This is an archived article that was published on sltrib.com in 2008, and information in the article may be outdated. It is provided only for personal research purposes and may not be reprinted.
In a quick 24-4 vote, the Senate this morning approved amendments made to SB81 by the House. SB81 was supported by the Senate in a veto-proof vote last week.
On Monday, the House also passed SB81 by a veto-proof margin. Only three Democrats - Reps. Janice Fisher, Karen Morgan and LaWanna Shurtliff - out of 20 in the House supported the measure.
Lisa Roskelley, a spokeswoman for Huntsman, said the governor thinks SB81 can be a "helpful" piece of legislation, especially since it would not go into effect until July 2009.
"This could be a good step forward and give the federal government time to address this important national issue," she said Monday evening.
The bill's House sponsor, Rep. Michael Noel, R-Kanab, told lawmakers during Monday's House debate that the bill has nothing to do with racism or prejudices against people. He said it's about respecting the rule of law and welcoming only those who come to Utah legally.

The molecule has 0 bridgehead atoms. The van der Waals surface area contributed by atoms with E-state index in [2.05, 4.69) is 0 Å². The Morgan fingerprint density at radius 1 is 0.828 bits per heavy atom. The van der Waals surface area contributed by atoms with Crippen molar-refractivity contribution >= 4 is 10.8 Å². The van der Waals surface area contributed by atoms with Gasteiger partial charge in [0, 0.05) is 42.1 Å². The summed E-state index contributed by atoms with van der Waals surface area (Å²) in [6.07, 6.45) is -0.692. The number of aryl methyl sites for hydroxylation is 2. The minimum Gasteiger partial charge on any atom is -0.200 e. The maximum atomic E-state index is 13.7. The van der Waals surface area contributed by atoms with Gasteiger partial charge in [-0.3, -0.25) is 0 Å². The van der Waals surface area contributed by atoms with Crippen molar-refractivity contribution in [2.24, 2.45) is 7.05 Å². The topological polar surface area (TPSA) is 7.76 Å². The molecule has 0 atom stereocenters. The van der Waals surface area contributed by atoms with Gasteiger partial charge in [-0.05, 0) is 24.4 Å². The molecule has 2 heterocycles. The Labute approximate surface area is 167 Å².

"The time is right, and it's time we pass an illegal immigration law in Utah," he said. "We have strong public support to pass this bill."
SB81 sponsor Sen. Bill Hickman, R-St. George, said he was aware and content with most of the clarifying amendments made by the House. He said he was surprised by the amendment to make trade unions verify their members' documentation status, but he's not concerned about it for now and plans to work it out later.
A coalition of religious leaders and the Salt Lake Chamber of Commerce support SB81.
Other anti-illegal immigration groups were pleased with the bill, saying it was better than nothing.
Bill opponents said they are concerned about racial profiling and that the proposed law will make victims fearful of reporting crimes.
Also on Monday, the Senate approved a bill that would put stronger restrictions on the driving privilege card for mostly undocumented immigrants.
HB171 would prohibit people who sell alcoholic beverages from accepting the driving card as evidence of a person's age and firearms dealers from accepting the driving card as a form of identification. It would also require the Driver License Division to suspend a driving card if a person's vehicle registration is revoked.